The 6-3 opinion, which was authored by Justice Neil Gorsuch — a Trump nominee — was unequivocal that Title VII of the 1964 Civil Rights Act, which established federal protections against discrimination based on race, religion, sex, and national origin, also covers gender identity and sexual orientation. The case itself, Bostock v. Clayton County, Georgia, stemmed from a county employee who was fired for conduct "unbecoming" after the employee participated in a gay softball league.
"Today, we must decide whether an employer can fire someone simply for being homosexual or transgender. The answer is clear. An employer who fires an individual for being homosexual or transgender fires that person for traits or actions it would not have questioned in members of a different sex," Gorsuch wrote. "Sex plays a necessary and undisguisable role in the decision, exactly what Title VII forbids."
In essence, the court said that civil-rights law prohibits employers from firing or not hiring people because of their gender identity or sexual orientation, and provides legal recourse through federal courts or the Equal Opportunities Commission if people are discriminated against on those grounds.
"It’s a historic win, a historic moment that affirms what our organization and movement has been fighting for for decades." - Michael Soto, executive director of Equality Arizona
"It’s a historic win, a historic moment that affirms what our organization and movement has been fighting for for decades," Michael Soto, executive director of Equality Arizona, a nonprofit LGTBQ advocacy group, told New Times. "It’s the first explicit federal recognition of that protection."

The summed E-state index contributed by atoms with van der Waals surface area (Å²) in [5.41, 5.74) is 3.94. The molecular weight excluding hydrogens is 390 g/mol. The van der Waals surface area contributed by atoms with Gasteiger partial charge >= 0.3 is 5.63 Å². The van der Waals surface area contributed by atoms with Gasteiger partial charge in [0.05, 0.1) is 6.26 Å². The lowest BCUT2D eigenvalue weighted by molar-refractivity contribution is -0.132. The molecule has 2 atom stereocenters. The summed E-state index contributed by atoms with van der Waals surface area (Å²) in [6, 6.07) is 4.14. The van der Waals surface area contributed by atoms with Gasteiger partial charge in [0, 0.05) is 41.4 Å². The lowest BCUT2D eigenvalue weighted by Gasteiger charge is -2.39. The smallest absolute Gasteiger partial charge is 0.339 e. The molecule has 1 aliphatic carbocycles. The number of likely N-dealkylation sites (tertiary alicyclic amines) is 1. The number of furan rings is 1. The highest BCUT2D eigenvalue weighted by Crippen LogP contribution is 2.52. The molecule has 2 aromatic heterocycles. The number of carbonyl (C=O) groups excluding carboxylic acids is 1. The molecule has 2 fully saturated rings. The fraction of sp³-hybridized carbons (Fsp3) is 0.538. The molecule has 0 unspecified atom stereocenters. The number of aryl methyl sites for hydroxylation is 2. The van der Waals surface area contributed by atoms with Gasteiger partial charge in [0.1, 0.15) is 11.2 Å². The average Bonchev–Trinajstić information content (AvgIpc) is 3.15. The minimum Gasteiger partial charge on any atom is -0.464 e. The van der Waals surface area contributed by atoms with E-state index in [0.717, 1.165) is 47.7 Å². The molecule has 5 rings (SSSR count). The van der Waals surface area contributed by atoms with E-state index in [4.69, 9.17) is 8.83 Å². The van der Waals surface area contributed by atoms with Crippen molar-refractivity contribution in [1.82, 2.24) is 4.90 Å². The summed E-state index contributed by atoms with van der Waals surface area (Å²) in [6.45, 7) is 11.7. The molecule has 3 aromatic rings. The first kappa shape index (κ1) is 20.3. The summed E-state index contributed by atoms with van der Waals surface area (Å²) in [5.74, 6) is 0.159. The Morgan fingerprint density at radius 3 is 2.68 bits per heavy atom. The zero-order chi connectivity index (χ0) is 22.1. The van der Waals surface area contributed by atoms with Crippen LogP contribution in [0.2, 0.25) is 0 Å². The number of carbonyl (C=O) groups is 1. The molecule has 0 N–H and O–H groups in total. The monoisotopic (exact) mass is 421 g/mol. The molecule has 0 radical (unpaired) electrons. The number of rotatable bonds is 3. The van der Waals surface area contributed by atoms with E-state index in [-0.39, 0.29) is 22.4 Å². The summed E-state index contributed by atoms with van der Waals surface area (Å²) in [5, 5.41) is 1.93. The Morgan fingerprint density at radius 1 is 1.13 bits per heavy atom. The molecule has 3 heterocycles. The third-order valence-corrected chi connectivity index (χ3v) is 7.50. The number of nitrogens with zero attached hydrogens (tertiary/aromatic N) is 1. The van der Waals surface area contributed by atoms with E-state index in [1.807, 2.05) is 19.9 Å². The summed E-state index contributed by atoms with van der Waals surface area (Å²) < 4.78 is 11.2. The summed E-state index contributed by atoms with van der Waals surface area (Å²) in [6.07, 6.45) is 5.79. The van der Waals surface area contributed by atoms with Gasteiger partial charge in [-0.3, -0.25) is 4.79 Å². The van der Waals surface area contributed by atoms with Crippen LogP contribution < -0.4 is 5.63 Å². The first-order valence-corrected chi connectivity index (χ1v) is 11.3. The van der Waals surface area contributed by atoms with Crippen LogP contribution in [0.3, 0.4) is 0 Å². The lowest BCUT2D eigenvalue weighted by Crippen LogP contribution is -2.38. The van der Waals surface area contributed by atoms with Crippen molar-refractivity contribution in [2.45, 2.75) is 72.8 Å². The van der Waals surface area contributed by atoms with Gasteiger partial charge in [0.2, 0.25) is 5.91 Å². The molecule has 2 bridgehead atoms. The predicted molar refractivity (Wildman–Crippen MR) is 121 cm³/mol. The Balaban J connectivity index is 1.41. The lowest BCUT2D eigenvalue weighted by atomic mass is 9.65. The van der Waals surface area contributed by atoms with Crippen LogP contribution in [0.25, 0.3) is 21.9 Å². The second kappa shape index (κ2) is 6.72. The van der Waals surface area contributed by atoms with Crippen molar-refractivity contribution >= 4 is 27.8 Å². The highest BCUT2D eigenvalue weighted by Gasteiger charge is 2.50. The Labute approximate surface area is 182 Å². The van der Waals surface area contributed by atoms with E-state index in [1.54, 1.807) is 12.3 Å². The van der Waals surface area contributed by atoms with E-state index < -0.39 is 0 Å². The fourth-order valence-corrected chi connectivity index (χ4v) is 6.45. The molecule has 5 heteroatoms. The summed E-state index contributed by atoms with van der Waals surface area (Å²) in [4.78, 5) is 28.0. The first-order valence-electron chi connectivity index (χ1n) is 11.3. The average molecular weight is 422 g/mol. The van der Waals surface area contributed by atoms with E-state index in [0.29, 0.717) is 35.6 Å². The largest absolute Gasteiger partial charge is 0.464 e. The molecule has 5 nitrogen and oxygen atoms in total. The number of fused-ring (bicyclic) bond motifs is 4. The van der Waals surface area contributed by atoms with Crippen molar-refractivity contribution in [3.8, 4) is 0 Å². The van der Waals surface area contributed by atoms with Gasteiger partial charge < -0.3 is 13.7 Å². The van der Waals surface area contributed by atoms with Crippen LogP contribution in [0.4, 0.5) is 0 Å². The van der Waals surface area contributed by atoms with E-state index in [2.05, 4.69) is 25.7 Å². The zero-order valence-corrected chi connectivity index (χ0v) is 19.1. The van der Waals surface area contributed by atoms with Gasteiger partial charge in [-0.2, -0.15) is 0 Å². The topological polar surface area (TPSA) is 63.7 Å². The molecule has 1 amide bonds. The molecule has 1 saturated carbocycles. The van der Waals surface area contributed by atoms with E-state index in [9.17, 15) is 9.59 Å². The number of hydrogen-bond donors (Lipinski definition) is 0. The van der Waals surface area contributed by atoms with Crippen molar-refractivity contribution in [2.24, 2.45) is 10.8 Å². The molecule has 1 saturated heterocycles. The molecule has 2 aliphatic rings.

"This is certainly a wonderful affirmation that LGBTQ people should be protected in the workplace and all other aspects of life," he added. "We want everyone to be who they are, to live authentically, and contribute productively to Arizona’s economy and society."
The ruling adds clarity to Arizona's existing patchwork of LGBTQ discrimination protections. While cities like Phoenix, Tucson, and Tempe have their own ordinances banning LGBTQ discrimination in employment and other areas, such as housing, the state lacks any equivalent laws. And past bills introduced to the Republican-controlled Arizona State Legislature that would create statewide protections have gone nowhere.
"There is still no statewide protection," Soto said. "We still have to fight for a comprehensive non-discrimination policy here in Arizona."
"Now we have federal protection just in the workplace. But what we’re fighting for, and want to see at the end of the day, is an update to the civil rights act and statewide protection that protects sexual and gender identity that covers healthcare, housing," he added.
Other local LGBTQ advocacy groups echoed similar sentiment, calling on lawmakers to pass statewide non-discrimination protections.
“With today’s vital decision, the Court has backed up its prior ruling by ensuring that LGBTQ individuals have the same access to equal employment as everyone else, and further affirming under the law that queer Americans are equal to all other Americans and should enjoy the same rights, freedoms and access to opportunity as everyone else," Phoenix Pride said in statement. “We are proud that these rights have already existed for nearly a decade in the City of Phoenix, even as the State of Arizona has failed to recognize and protect these rights at the state level. Today’s ruling should be a loud clarion call to the members and leaders of the Arizona Legislature that it is time to enshrine these same protections in statute, so that we can be a state that is truly open and welcoming to everyone."